The Crosstrek, on the other hand, is clearly a compact hatchback that's been raised and toughened--with larger wheels and tires, and some suspension modifications, but still very much in the middle of the compact size category.
The Forester has 113 cubic feet of space for people, plus 34.4 cubic feet of cargo volume; the comparable figures for the smaller Crosstrek are 97.5 and 22.3 cubic feet.
While both cars have fold-down rear seats, our comparison was somewhat skewed by the fact that South African Foresters are equipped with a full-size spare wheel and tire, meaning their load deck is higher than in North American cars with space-saver spares.
(We'll get a U.S. market 2014 Forester to test soon.)
Confident in the rough
Both the Forester and the Crosstrek cope fine with rutted dirt and gravel roads, mud, and presumably snowy roads too (though we didn't test that on either car).
Both have standard all-wheel drive, long a Subaru hallmark, and on our South African jaunt, we had several occasions to use it.
Our fleet of Foresters scurried up the famous single-lane Swartberg Pass outside Meiringspoort, pausing briefly at Die Top ("The Top") for photos.
Back on more level gravel roads, fast swerves to avoid large potholes showed the Forester to be balanced and responsive, and to retain the practical, capable versatility of its predecessors.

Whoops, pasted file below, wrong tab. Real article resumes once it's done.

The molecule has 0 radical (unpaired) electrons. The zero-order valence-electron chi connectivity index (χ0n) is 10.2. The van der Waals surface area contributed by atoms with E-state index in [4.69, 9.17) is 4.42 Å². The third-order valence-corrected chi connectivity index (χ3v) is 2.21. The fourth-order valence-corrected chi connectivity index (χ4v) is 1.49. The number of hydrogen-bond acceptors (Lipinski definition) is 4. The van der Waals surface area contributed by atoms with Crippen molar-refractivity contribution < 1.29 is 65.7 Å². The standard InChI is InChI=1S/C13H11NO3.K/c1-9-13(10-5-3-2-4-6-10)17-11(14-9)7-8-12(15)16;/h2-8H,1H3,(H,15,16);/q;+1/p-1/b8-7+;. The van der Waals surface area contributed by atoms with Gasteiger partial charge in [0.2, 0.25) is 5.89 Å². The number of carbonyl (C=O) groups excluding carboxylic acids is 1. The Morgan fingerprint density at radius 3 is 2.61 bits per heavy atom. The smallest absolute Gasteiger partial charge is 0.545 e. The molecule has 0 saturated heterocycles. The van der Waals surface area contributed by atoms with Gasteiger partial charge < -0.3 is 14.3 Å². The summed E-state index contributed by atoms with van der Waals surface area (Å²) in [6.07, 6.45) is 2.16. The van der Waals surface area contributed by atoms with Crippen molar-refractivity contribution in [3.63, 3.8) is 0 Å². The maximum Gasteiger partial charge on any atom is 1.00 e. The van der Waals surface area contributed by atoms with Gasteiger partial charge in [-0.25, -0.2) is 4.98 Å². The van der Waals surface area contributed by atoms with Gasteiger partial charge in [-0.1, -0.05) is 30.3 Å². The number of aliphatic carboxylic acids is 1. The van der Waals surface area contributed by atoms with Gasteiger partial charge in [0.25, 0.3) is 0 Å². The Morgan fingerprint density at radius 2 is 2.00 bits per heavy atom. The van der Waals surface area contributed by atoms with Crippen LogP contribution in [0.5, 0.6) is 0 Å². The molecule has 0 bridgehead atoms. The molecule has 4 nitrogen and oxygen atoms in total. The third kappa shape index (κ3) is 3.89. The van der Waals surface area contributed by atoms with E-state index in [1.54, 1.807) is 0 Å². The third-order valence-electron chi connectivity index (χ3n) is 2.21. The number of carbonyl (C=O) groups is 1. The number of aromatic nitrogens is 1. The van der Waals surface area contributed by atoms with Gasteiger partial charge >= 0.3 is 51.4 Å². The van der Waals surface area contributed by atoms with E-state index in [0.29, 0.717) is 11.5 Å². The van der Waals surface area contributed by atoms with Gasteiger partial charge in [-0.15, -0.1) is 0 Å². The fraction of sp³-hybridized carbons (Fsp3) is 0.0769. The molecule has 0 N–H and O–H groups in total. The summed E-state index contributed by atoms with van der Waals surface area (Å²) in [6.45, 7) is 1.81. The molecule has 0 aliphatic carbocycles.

Our biggest disappointment with the Crosstrek was its tendency to wander at high speeds, and the Forester showed none of that.
It tracked straight, and while its electric power steering wasn't the most tactile we've ever driven (hello, Mazda), it gave sufficient feedback and was decently weighted.
Subaru has put effort into making the 2014 Forester's interior nicer than its somewhat plain predecessors, and while it's far from glamorous, it's definitely a nicer place to spend hours behind the wheel.
The Crosstrek, on the other hand, uses the same interior as the basic Impreza compact hatchback.
It uses some soft-touch materials, but there are a number of nicer interiors in competing compacts--the Ford Focus, for instance (which, admittedly, doesn't offer all-wheel drive).
On the road, Subaru has definitely improved the refinement of the latest Forester. Road noise is reduced and in particular, Subaru's weak spot--noise from the large, pratical door mirrors--has been notably cut.
The Crosstrek we tested, on the other hand, was remarkably noisy on certain types of road surfaces. Combined with its tendency to wander and susceptibility to cross-winds, we found it not that pleasant for long-distance highway use.
This is one that the new Forester wins hands down.
Comparable base prices